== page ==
Guest post by Frank Moraes
Ed. note : This is Frank’s fifth guest spot for us (in addition to live-blogging the debate with us last night). You can find his first, on the recent 60 Minutes interviews with Obama and Romney, here; his second, on European monetary policy and Spanish austerity, here; his third, on conservative desperation, here; and his fourth, on Romney’s Santa phony Santa routine, here.
As for this post, on Hugo Chavez’s re-election in Venezuela, I can’t say I’m in complete agreement with Frank. I’ve never much cared for Chavez, and I’ve got the posts to prove it (see this one, with links to others) — I’ve noted his use of “salami tactics” to acquire authoritarian power and referred to him as The Tyrant of Caracas. But I’m a fair-minded guy, and there’s certainly something to be said for the abject ignorance of the American media when it comes to Venezuela (as with so much else), and Frank makes a good case here.
Question: How many U.S. newspapers does it take to predict the Venezuelan presidential election?
Answer: Predict it wrong? All of them!
Maybe it’s just because I’m some godless socialist, but I think Hugo Chavez has been pretty good for Venezuela. There is no subject on which the mainstream media are more clearly biased. I get the impression we’re supposed to think that Chavez is some evil despot like Saddam Hussein or Charles Taylor. But to me, he seems like a democratic socialist.
I was most struck by this when Chavez tried to get a constitutional amendment to eliminate the presidential term limit. The U.S. media reported that the amendment was to make him “president for life.” Amazing. But then, when the amendment failed by a really small number of votes, Chavez was asked if he would contest the results. He replied that he wouldn’t because he didn’t want the constitution amended unless the country was really behind it. How did the media respond? He must have some evil socialist plot!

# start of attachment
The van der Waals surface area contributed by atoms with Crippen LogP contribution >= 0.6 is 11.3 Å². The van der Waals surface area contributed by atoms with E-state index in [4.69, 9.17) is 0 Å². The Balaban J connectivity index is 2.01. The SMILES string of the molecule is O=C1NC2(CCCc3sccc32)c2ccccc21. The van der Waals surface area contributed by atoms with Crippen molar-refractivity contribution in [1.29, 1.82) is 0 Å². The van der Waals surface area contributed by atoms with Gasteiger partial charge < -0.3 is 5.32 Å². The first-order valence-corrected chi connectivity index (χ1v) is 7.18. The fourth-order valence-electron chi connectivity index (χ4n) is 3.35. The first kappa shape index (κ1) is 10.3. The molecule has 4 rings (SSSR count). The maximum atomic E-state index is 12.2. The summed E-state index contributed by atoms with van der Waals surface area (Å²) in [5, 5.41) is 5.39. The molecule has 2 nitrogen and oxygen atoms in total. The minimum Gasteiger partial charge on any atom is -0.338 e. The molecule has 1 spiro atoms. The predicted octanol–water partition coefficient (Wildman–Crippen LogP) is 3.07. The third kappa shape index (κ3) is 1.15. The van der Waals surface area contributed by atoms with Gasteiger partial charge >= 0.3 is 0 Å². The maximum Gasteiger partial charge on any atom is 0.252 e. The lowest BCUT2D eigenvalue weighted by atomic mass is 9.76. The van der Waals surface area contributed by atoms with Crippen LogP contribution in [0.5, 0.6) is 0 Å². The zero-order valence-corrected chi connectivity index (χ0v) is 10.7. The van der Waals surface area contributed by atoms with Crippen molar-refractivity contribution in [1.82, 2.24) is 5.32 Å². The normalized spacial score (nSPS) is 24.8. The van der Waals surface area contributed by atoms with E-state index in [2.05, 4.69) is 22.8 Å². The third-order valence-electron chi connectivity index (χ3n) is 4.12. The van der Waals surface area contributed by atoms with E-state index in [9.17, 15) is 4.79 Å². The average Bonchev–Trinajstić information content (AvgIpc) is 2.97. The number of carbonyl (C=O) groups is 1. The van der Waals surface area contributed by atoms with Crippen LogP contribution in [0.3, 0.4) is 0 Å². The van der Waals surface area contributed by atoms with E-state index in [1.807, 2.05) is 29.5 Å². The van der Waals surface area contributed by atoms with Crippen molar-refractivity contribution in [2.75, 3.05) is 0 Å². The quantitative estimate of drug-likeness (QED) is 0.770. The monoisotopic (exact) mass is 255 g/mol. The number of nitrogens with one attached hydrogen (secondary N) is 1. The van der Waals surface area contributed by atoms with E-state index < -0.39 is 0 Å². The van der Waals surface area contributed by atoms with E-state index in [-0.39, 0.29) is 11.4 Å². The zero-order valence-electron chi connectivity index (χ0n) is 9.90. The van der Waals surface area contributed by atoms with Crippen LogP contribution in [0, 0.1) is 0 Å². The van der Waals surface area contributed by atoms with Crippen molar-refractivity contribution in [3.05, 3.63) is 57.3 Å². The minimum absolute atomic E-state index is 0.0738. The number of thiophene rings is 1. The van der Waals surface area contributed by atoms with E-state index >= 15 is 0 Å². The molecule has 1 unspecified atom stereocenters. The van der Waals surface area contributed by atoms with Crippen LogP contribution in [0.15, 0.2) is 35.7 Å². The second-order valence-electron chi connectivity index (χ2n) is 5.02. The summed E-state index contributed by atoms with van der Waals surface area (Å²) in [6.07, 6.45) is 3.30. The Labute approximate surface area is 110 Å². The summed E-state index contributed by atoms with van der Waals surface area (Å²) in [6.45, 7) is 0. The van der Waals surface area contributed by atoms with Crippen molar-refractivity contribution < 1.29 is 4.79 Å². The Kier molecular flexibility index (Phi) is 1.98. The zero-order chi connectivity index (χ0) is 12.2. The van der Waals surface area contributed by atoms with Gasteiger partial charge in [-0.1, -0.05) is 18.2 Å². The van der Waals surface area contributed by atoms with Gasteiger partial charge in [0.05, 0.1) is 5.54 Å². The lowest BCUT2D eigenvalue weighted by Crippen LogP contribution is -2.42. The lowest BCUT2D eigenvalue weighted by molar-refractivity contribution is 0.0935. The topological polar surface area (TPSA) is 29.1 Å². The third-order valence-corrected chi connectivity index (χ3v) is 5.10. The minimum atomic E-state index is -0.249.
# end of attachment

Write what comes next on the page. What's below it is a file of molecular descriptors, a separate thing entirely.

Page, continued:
Contrast this to President Bush, who at that time had the 50%-plus-one vote strategy — the idea being that the narrowest of margins gave him a mandate to screw roughly half the nation. In this case, who seems like the statesman: Bush or Chavez? I realize that Bush doesn’t set the bar very high. But Bush is always treated with respect by the mainstream media. The same cannot be said about Chavez.
Before anyone starts yelling at me that Chavez did this or that: stop! I don’t doubt that Chavez is imperfect. I remember his infamous “Bush is Satan” speech at the U.N. But that is not what the U.S. media coverage of him is about. Chavez is a socialist. But that isn’t it either. He’s an advocate of the working class. But that isn’t it either. He’s nationalized industries and that has hurt profits for various corporations. Bingo!
Further, I really don’t want to hear from people who know Chavez only through U.S. media coverage. It is clearly biased. No pretense is made at objectivity. If anyone can send me even to typical he said / she said coverage of Chavez, I will be grateful. And surprised.
Under Chavez, poverty fell to 31.6 percent at the end of 2011 from about 50 percent when he first took office. Extreme poverty declined to 8.5 percent from about 20 percent over the same period. Venezuela has the lowest level of inequality in Latin America and the Caribbean, according to the United Nations.
But coming from Business Week, this is probably meant as an indictment.
Yes! Mark Weisbrot writing in The Guardian: “Why the US demonises Venezuela’s democracy.” The subtitle is, “Venezuela is about to hold impeccably free and fair elections. Yet the US treats it as a dictatorship.” Go read it. It’s good.
(Cross-posted at Frankly Curious.)